Finally, one evening, when my brother and I were sitting around the fireplace, wishing for marshmallows, Luke came in looking grim.

     “Where have you been?” I asked, anxiously, scared to know the answer.

     “The pound,” he said. “Bu, I’ve adopted you out to a new owner. One who can care for you better than I can. Her name is Emma.”

     “Luke, no!” Bane said, and began to sob.

     I felt numb. Luke’s words expanded and filled my brain. Adopted out?

     “I didn’t want to just abandon you to the pound,” he explained, his voice cracking. “But you have to understand—I can’t afford two pets. And Bane is a Battledome pet, and you’re not. I want to concentrate on training him.” He trailed off.

     You have to understand; I don’t blame the Fruit Machine for what happened. I have a feeling it would have happened eventually anyway. Luke was young, after all, and although I’m quite sure he loved me, he was never dedicated enough to us to put any effort in. His addiction to the Fruit Machine just accelerated his feelings of being unable to cope.

     Still, it hurt a bunch then. I don’t think he could have realised just how much. Even though he assured me that the new owner would look after me, I felt like I was being thrown to the Meepits. I had no idea what was going to happen to me, and I knew I was going to miss Luke and Bane very much.

     As it happened, Emma and her pets lived in Meridell, not far away from us at all. On the day of my departure, I packed up all my worldly possessions into an old suitcase, and Cali hoped on my back, and Luke and Bane walked down the road with me. “Are you going to come the whole way?” I asked.

     “Bane will,” said Luke. He turned his face away as his eyes welled up. “I—I have things I have to take care of. Paperwork, and so on.”

     “Of course,” I said. “I understand.” And I did. It can’t be easy, adopting out a pet you care about. I was quite sure—and I’m still quite sure—that Luke did care about me.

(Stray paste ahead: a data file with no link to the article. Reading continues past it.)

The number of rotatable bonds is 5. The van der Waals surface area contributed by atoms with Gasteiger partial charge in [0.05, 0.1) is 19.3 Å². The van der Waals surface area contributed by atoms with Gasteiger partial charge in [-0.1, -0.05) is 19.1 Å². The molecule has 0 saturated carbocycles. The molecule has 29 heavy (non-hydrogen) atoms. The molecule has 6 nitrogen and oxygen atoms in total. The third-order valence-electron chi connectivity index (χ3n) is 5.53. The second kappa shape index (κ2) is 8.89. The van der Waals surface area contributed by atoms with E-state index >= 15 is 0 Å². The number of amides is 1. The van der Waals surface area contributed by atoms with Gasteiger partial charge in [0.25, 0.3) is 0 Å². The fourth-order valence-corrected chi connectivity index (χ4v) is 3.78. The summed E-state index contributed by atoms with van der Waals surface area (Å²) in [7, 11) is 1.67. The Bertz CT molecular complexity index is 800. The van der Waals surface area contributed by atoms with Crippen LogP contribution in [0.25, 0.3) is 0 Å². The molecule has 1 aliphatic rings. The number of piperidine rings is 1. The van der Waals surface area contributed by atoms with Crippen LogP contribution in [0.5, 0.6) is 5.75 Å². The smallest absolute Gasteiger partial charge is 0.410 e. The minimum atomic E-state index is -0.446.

We arrived at Emma’s house just before lunch. It was a wooden two-storey house, just outside the forest, next to a river. I could see a skunk Usul and a faerie Ixi fishing on the riverbank, and a plushie Grundo was climbing an apple tree next to the house. Though they were too far away to notice me and Bane, they looked happy enough to me, and I relaxed a little.

     The house door opened before I could knock, and out stepped a young woman, smiling broadly. “You must be Bu and Bane? Come in, come in. And Bane, won’t you stay for lunch? We’re having turkey, with chocolate milk!”

     Of course Bane agreed, and we had a lovely lunch with Emma and her pets. I could hardly remember all their names, but she assured me I would get to know them over time; and they certainly all seemed friendly, and very interested in Bane and I. When I told them the story about the Fruit Machine they gasped, cheered, and sighed in all the appropriate places.

     “You know, Bu,” said Emma, “Luke and I are actually becoming friends. I’ll try to have a word with him about sensible investing. I’m very active in the stock market, and I think I could help get him started.” She smiled. “He’d very quickly see that the returns from the stock market are much more reliable than the Fruit Machine.”

     “Thank you,” said Bane, looking relieved. “I was scared the same thing might happen to me.” He quickly corrected himself. “Not that you don’t seem nice, Emma.”

     Emma laughed. “Don’t worry, I understand. I know you’d both prefer to stay with Luke. But I think this will make everyone happier in the long run.”

     Emma was true to her word—both about talking to Luke, and that we’d all end up happier. Although Luke still plays the Fruit Machine, and can be quite reckless with his money, I happen to know that he’s doing much better now, and understands the value of having a stable income from the stock market.

     I see Bane all the time. Actually, I saw him yesterday; we met up at the coffee shop in Neopia Central. He’s working very hard at the moment; of course, you’ll have heard about the goings-on in Faerieland and Brightvale. As a Brightvale Battledomer, Bane is right on the front line against the Spectres. I’m not worried about him; he’s an amazing fighter, and those Spectres better watch out for themselves.

     And as for me? Well, I’ve got amazing new siblings and a caring new owner, and even though we play the Fruit Machine sometimes, it’s not a big deal, and it’s not our sole reason for living. So don’t be disappointed about your small win—even though it’s not much, it won’t rip your family apart, either, and who knows? Maybe you’ll be more lucky next time.

The End